• BioShock Infinite: The graphics are delicious but the level design and story are literally on rails, which is a turn off. Sure, I'll get around to finishing it, and I'm guessing I'm in for some juicy plot twist, if I can just get past the repetitive fights.
  • Dark Souls 3: Holy cow this game is difficult! I just haven't had the time and energy to invest into this to get somewhere. The controls are also super annoying and not intuitive at all; I may have to acquire a controller to play this one.
  • Dex: Fun RPG platformer with a good enough story. I do find the jumping puzzles (which are hugely punishing) frustrating.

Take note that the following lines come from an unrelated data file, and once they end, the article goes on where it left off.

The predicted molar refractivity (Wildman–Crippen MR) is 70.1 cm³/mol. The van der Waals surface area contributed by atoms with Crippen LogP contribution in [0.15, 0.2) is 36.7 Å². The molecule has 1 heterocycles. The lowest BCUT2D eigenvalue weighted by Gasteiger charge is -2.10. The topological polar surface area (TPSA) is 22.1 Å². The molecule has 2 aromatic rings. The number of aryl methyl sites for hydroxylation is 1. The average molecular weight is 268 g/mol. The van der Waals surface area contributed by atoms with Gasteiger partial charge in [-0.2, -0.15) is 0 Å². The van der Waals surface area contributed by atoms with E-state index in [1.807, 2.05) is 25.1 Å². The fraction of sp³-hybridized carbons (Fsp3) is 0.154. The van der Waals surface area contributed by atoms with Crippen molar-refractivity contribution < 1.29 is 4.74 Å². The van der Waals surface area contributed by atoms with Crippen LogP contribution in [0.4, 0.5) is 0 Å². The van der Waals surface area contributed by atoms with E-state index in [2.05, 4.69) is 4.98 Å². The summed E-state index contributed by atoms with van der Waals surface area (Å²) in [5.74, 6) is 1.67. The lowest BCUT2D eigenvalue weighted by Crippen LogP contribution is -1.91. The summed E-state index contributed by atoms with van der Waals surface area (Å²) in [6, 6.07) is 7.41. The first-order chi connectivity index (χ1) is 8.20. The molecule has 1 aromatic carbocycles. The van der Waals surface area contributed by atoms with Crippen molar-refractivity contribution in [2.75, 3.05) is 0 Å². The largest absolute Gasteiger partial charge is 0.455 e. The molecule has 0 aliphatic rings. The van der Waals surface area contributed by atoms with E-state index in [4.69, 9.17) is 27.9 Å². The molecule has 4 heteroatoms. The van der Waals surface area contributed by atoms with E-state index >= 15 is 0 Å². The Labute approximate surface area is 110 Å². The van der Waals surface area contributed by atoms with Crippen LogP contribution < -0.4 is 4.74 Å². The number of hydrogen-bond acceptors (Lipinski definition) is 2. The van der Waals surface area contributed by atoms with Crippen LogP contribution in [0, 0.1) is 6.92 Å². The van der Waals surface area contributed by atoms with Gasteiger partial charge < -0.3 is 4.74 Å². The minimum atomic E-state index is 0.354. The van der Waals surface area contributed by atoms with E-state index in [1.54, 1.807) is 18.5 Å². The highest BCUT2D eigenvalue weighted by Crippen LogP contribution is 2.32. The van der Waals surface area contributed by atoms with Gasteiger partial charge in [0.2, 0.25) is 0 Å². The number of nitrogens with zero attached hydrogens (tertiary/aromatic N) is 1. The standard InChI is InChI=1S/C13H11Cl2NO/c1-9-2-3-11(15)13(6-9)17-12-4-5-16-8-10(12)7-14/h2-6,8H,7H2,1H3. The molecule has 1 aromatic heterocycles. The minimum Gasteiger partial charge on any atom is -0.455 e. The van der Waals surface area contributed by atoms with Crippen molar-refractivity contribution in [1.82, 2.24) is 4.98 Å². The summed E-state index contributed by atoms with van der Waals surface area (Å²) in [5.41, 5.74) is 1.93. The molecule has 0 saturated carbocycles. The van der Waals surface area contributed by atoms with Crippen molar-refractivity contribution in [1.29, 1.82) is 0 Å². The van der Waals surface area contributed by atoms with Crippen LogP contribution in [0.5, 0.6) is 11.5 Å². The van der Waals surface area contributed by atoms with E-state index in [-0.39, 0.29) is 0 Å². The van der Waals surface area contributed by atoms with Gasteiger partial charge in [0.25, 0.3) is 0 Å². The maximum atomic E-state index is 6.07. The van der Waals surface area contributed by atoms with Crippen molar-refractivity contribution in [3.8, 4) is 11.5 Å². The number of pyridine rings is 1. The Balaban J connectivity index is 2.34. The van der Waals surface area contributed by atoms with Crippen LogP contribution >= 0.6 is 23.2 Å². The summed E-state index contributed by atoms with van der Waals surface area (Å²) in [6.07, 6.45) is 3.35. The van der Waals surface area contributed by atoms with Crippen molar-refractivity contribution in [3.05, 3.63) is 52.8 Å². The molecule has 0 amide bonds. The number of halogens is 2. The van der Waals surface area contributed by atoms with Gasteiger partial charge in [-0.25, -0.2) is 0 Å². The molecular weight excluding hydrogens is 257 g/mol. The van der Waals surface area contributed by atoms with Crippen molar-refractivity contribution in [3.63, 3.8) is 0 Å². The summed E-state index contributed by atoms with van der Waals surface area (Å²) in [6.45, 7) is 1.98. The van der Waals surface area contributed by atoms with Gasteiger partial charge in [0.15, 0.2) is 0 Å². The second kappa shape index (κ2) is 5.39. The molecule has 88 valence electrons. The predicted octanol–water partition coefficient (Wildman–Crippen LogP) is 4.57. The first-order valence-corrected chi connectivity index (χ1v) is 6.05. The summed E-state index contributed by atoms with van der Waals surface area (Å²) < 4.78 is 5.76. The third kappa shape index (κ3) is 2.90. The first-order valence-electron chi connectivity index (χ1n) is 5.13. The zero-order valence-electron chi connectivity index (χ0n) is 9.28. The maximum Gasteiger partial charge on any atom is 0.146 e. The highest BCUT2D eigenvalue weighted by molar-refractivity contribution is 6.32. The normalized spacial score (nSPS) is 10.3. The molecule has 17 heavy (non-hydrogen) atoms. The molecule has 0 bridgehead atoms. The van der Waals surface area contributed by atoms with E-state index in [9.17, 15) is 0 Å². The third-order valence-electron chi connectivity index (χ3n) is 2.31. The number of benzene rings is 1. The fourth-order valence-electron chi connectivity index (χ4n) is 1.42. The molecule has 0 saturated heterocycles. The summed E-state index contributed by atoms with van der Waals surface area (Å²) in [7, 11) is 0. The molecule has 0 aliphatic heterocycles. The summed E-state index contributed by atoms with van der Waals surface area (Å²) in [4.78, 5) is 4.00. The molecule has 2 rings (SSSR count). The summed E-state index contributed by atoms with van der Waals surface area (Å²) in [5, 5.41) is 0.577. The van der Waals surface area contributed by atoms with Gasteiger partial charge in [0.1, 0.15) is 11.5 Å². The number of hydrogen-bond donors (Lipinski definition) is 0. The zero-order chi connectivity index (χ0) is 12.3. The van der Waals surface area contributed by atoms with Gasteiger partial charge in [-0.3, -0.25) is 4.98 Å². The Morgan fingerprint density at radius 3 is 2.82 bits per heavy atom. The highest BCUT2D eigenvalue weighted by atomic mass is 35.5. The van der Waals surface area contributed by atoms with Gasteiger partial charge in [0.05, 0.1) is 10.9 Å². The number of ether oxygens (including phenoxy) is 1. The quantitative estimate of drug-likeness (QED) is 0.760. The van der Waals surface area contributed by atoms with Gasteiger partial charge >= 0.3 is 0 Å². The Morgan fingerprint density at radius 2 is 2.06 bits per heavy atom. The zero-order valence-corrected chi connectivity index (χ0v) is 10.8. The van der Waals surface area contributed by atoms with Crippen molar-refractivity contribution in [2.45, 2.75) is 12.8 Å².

• Oxenfree: Love this one, and am playing it slowly so that I can really savour it. Good for late night exploring.
  • Submerged: I really, really wanted to like this game but it's so repetitive and lacks variety. Can only stomach so much at a time.
  • RAGE: I've had this in my Steam library for years and have finally gotten around to trying it. I was having quite a bit of fun until I was forced to do some vehicle races -- what business do these have in an action shooter?? Ugh.

Friday, September 09, 2016

recovery update; shows I've been watching

I miss sleep. There were maybe one or two nights of uninterrupted sleep in August, but since leaving the hospital I haven't slept more than six hours at a time, and frequently only three or four before I get up in discomfort around my abdomen. I'm not sure if it's the lying down that aggravates things, or the staying still, but sleep, true restorative sleep, escapes me for now.